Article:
Six Dr. Seuss books are pulled for racist imagery


Arissa Leomiti

A look at a few books written by the well-known children’s author, Dr Seuss.

Arissa Leomiti, Staff Writer

Dr. Seuss Enterprises announced in a statement on his birthday in early March that six books of his would no longer be published or sold due to racist content that was found.

The six books included are “And to Think That I Saw It on Mulberry Street,” “If I Ran the Zoo,” “McElligot’s Pool,” “On Beyond Zebra!” “Scrambled Eggs Super!” and “The Cat’s Quizzer.”

“As a child, I never was aware of the racist images that were shown in Dr. Seuss’s books,” said Rylie Palfalvi (‘22).

His books have been pulled because they portray people in baneful ways. For example, one of his books “And to Think I Saw It on Mulberry Street” showed racist mockery in the content of the novel. 

“I believe that the books should be pulled if they needed to be for racist imagery,” said Palfalvi (‘22).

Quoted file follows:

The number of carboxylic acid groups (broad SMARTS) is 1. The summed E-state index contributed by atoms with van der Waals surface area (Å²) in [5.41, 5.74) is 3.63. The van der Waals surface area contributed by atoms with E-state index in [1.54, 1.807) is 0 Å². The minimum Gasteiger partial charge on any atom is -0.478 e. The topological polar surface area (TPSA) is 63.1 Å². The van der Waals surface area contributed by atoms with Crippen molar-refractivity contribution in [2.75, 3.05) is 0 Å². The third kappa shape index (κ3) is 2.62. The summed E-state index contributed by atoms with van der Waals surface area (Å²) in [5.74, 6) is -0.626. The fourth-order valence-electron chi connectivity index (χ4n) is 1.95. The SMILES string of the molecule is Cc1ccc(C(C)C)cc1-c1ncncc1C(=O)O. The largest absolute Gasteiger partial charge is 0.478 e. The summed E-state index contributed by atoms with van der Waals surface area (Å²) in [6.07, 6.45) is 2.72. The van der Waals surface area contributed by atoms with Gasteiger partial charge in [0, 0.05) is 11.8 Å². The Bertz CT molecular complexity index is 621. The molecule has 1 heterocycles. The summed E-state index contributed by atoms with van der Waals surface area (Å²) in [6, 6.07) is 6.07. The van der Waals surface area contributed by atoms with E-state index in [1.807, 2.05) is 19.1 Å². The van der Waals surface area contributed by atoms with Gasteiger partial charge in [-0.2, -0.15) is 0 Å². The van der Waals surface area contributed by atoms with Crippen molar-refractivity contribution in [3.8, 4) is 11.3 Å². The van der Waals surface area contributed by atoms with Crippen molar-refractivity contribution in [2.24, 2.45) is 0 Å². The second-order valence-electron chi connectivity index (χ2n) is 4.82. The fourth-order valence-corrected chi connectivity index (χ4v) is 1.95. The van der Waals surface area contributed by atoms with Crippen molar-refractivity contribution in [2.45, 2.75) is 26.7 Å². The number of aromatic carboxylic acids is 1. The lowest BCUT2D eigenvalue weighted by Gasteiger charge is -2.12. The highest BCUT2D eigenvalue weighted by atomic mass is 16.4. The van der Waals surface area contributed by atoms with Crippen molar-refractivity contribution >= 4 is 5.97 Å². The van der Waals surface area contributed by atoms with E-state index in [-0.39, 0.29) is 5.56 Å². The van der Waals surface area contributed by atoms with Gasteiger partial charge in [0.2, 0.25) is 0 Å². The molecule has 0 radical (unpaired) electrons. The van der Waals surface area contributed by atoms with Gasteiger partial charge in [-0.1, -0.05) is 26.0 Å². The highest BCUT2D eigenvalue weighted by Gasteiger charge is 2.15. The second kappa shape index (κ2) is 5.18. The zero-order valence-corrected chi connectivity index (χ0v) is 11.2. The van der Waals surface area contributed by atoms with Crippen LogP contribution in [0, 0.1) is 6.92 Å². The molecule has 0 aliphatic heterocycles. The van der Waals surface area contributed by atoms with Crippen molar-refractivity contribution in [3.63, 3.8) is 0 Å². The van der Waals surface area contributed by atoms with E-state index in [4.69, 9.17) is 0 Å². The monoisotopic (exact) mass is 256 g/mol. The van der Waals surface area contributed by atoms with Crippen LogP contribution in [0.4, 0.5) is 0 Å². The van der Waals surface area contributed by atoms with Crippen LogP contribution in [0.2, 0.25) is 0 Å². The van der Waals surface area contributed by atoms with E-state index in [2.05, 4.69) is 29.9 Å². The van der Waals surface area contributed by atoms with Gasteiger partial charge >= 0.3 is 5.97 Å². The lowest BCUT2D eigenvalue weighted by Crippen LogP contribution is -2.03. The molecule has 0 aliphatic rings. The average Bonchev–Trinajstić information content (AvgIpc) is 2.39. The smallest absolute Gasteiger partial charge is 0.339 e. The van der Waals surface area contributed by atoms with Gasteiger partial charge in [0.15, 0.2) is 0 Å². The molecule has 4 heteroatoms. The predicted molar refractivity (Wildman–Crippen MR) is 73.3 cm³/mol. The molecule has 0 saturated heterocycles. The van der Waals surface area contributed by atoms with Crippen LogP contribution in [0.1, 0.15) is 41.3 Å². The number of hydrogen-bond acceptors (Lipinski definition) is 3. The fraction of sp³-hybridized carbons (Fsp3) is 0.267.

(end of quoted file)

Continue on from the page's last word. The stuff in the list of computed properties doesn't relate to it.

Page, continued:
Members of the Dr. Seuss Enterprise as well as fans and researches all agree that pulling the novels was the right thing to do. 

“There are parts of his legacy one should honor, and parts of his legacy that one should not,” said the author of “Dr. Seuss: American Icon”, Philip Nel.

Similar to the words of Nel, some agree that Seuss made an important impact with his books that should not be forgotten. 

“If he was racist, we definitely shouldn’t honor that, but he made a lot of children’s childhoods with books, so it depends on what we honor,” said Palfalvi (‘22).